By Les Henson.
Genesis 25: 19-34 (NRSV)
19 These are the descendants of Isaac, Abraham’s son: Abraham was the father of Isaac, 20 and Isaac was forty years old when he married Rebekah, daughter of Bethuel the Aramean of Paddan-aram, sister of Laban the Aramean. 21 Isaac prayed to the Lord for his wife, because she was barren; and the Lord granted his prayer, and his wife Rebekah conceived. 22 The children struggled together within her; and she said, “If it is to be this way, why do I live?”[a] So she went to inquire of the Lord. 23 And the Lord said to her,
“Two nations are in your womb, and two peoples born of you shall be divided; the one shall be stronger than the other, the elder shall serve the younger.”
24 When her time to give birth was at hand, there were twins in her womb. 25 The first came out red, all his body like a hairy mantle; so they named him Esau. 26 Afterward his brother came out, with his hand gripping Esau’s heel; so he was named Jacob.[b] Isaac was sixty years old when she bore them.
27 When the boys grew up, Esau was a skillful hunter, a man of the field, while Jacob was a quiet man, living in tents. 28 Isaac loved Esau, because he was fond of game; but Rebekah loved Jacob.
29 Once when Jacob was cooking a stew, Esau came in from the field, and he was famished. 30 Esau said to Jacob, “Let me eat some of that red stuff, for I am famished!” (Therefore he was called Edom.[c]) 31 Jacob said, “First sell me your birthright.” 32 Esau said, “I am about to die; of what use is a birthright to me?” 33 Jacob said, “Swear to me first.”[d] So he swore to him, and sold his birthright to Jacob. 34 Then Jacob gave Esau bread and lentil stew, and he ate and drank, and rose and went his way. Thus Esau despised his birthright.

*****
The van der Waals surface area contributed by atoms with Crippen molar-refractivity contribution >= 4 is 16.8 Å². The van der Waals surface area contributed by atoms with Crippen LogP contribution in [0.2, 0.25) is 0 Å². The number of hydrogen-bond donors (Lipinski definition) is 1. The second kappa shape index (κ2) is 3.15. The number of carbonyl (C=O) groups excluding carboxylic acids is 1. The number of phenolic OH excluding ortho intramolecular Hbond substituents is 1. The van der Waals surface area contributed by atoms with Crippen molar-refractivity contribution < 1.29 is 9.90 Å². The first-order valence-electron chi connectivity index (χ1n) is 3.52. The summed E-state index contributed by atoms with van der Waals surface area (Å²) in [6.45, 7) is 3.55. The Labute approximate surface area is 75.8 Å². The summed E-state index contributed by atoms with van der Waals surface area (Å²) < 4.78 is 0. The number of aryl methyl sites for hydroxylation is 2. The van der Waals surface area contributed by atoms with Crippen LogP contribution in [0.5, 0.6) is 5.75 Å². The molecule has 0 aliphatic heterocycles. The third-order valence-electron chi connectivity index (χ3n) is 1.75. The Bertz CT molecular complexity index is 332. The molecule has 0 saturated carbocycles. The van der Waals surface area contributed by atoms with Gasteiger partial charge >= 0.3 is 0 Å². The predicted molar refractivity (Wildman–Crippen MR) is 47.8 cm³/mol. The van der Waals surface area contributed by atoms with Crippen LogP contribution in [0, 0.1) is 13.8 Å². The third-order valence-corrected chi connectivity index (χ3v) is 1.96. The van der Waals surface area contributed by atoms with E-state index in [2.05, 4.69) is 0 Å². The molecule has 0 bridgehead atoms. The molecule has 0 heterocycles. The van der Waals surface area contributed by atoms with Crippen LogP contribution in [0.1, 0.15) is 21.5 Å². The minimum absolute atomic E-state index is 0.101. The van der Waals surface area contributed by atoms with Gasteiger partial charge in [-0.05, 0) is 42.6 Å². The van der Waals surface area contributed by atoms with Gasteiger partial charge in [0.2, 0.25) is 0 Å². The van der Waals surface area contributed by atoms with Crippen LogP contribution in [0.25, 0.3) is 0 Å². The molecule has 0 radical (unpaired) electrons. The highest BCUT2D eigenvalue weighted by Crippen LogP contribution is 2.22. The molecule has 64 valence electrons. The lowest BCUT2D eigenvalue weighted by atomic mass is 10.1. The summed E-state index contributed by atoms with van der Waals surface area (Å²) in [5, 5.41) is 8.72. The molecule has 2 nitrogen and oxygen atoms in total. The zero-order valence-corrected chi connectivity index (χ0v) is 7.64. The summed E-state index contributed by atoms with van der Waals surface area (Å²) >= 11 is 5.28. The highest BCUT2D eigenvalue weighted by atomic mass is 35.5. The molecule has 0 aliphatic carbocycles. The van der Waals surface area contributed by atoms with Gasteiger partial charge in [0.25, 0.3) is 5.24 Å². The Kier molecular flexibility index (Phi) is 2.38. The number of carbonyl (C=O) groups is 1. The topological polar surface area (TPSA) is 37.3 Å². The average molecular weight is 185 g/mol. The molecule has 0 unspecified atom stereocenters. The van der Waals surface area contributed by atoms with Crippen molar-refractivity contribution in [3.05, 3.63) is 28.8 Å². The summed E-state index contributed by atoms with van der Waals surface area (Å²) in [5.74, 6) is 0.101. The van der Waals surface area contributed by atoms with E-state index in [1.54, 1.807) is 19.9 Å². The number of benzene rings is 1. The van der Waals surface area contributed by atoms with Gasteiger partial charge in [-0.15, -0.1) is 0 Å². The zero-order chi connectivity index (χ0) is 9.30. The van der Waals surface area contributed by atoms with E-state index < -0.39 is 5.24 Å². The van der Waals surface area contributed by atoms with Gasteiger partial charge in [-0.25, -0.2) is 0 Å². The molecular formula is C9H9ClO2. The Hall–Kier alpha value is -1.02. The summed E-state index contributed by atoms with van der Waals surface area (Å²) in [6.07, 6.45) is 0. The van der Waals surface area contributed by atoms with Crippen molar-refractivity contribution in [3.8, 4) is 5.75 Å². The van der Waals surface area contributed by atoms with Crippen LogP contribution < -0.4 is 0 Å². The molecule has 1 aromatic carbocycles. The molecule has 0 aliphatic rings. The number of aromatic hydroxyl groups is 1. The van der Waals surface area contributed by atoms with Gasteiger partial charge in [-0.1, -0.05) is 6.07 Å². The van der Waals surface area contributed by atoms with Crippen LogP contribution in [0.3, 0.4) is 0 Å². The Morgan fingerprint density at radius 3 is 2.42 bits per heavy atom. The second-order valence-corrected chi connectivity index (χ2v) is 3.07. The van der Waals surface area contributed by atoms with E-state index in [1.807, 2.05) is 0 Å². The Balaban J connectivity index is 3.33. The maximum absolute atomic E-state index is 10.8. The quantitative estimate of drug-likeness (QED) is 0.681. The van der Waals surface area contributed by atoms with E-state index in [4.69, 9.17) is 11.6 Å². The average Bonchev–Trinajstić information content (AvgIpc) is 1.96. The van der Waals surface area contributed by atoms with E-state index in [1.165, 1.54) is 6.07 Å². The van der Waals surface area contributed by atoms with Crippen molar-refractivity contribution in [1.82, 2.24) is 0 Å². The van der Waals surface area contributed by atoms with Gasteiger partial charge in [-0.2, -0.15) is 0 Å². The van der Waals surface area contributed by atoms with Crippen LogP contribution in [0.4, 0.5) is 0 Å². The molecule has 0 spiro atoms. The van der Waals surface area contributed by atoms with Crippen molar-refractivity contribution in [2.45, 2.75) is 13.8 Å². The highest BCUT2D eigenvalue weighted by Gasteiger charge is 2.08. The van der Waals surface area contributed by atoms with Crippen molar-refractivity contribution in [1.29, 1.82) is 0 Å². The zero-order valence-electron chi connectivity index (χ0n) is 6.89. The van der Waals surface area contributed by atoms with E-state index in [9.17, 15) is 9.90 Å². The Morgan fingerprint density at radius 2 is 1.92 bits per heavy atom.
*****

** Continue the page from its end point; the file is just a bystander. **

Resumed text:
Families are complex, and conflict is not unknown even in the best of families. The family of Isaac and Rebekah, along with their two sons Jacob and Esau, was no exception. Isaac loved Esau while Rebekah loved Jacob. To make matters worse, there was an intense rivalry between the two brothers, which was not helped by the fact that God chose Jacob ahead of his older brother Esau to be the head of the family. Furthermore, complexity is added to complexity for the two sons were to become two nations (Israel and Edom), who would live in close proximity to one another and in conflict for generations to come.
What is more, Jacob and Esau were two very different people. Jacob was an achiever, manipulator and deceiver, who knew what he wanted and was prepared to do anything to get it. Yet despite all this, he had a deep desire for the things of God in his own perverted way. Whereas Esau was gullible, angry and indifferent, his focus was on immediate pleasures rather than long-term blessings. But unlike Jacob, he cared little for the things of God.
This scenario has been played out over and over again in families (and nations) throughout the ages. How can we escape the trap of personal and generational conflict within families (and between nations)? And how can we stop such things happening in the first place? Certainly, there are no easy answers, but any solution regarding conflict within families (and nations) will begin with: listening and loving rather than shouting and hating; a mutual confession to and forgiveness of one another; and an authentic process of reconciliation and restoration involving all parties. Now it would be foolish to suggest that any of this is easy, it is not! But the cost of doing nothing is simply enormous and left unresolved the conflict may become generational.
Father, we have a tendency to screw things up to get things wrong. When this happens within our family the pain goes deep.
LORD, forgive us and enable us to become peacemakers within our families. Amen.